The Texas Chain Saw Massacre offers surprising depth, customisation and undeniable quality in an entertaining multiplayer horror

Slaughter House rules are in effect as one of horror’s most iconic killers is out for blood once again.

Gun Interactive have crafted an asymmetrical horror game which features a group of survivors pitted against the Slaughter family. And yes, that’s everyone from the crazed Hitchhiker, to the poisonous Sissy, and old Leatherface himself.

And probably best for the game’s long-term health, it’s also found a new home on GamePass. Which, being completely honest, is likely going to be its saving grace when the continuous spate of AAA releases keep trucking on in 2023.

Unlike most other releases of a similar vein, though, I found myself coming back to Chain Saw Massacre, game after game. It has some really smart ideas to keep itself fresh, and even a few innovations that mean you won’t be mastering the game in the first couple of rounds either.

As you’d probably expect, Family and Victims play very differently from one another. As one of the victims, you start the game locked up in a room, likely tied upside and having to struggle your way out. Immediately, the game puts you in a button mashing scenario whereby if you end up tapping too much and make noise, you’ll not only alert enemies to your presence, but you’ll also probably trigger Grandpa. More on that in a minute.

You have to be so careful with noises and that extends to staying crouched as much as possible, avoiding traps, not slamming doors or touching little bone traps scattered around. If you catch any of them, you’ll be highlighted on the map and be easy prey. And you’re super vulnerable out there because survivors can either run or they can use one of their perks to try and get out of a tricky spot a little more quickly.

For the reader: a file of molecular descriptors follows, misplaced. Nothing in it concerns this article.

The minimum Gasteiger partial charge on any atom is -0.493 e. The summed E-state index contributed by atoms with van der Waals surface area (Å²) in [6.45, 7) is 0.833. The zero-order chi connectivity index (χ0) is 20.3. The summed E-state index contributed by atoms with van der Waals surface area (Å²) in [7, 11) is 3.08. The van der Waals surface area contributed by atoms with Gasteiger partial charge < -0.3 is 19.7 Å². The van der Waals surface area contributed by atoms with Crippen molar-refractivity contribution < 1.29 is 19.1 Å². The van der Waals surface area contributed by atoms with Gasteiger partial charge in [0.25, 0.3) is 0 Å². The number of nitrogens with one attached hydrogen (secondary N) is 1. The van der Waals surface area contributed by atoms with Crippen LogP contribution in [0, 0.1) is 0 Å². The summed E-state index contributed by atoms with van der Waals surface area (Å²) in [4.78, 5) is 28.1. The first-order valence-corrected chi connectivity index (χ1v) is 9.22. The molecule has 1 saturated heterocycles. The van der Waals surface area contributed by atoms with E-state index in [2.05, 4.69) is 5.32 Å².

For instance, Leland can knock down a family member but it only stuns them temporarily. Ana can also use a perk where she actually gets a damage reduction boost from an enemy, which can prolong her life in a pinch. And other survivors are no good in confrontations at all, but helpful in other ways. Connie can instantly unlock a door, for example.

But the family are ruthless. Leatherface can kill you in one hit – c’mon, did you expect to be able to withstand a chainsaw assault for that long – whereas Sissy, the Hitchhiker and Johnny can cut you in horrific ways with their knives. The game even shows some gruesome execution screens that, while they aren’t quite as gnarly as Mortal Kombat, will definitely turn the stomach a little bit.

And then there’s good old Grandpa, rocking away in his chair out of view, making life even more dangerous for you. See, the Family can keep feeding their somehow not dead relative blood of victims but also from buckets scattered around the map. And he uses this to detect you, with any movement revealing your position to the family. What’s more, if he is at max level, that means you have nowhere left to hide. Gulp!

So, ultimately, your only hope of survival is escape. And that’s exactly what you must do, get out of the old basement, find your way through the grounds, and make it to the exit before the killers get you or your health fails.

It’s a game of cat and mouse, frankly, and it feels pretty similar to Dead by Daylight and even Gun’s prior horror take – Friday the 13th. The big differences here are the unique builds and skills you can craft for your survivors and family, trying to find the most effective ways to stay alive or take a life.

It’s going to require a lot of experimentation as you progress through the Player Level and individual levels of each character. Equally, you’ll also find some characters you click with better than others as they all have their own individual perks and roles to play.

And you’ll also find that some characters can only do certain things. This mostly applies to the killers, but Sissy and the Hitchhiker can actually use the crawl spaces the same way as the Survivors, whereas Leatherface can actually destroy them and even plunge his saw into some of the cracks in the wall.

So the whole thing about horror films where the survivors shouldn’t split up and stick together actually makes a bunch of sense here, especially when you’ve got different skills to benefit each other. But even the Family can help each other with traps, poisoning health vials, and as mentioned, destroying shortcuts.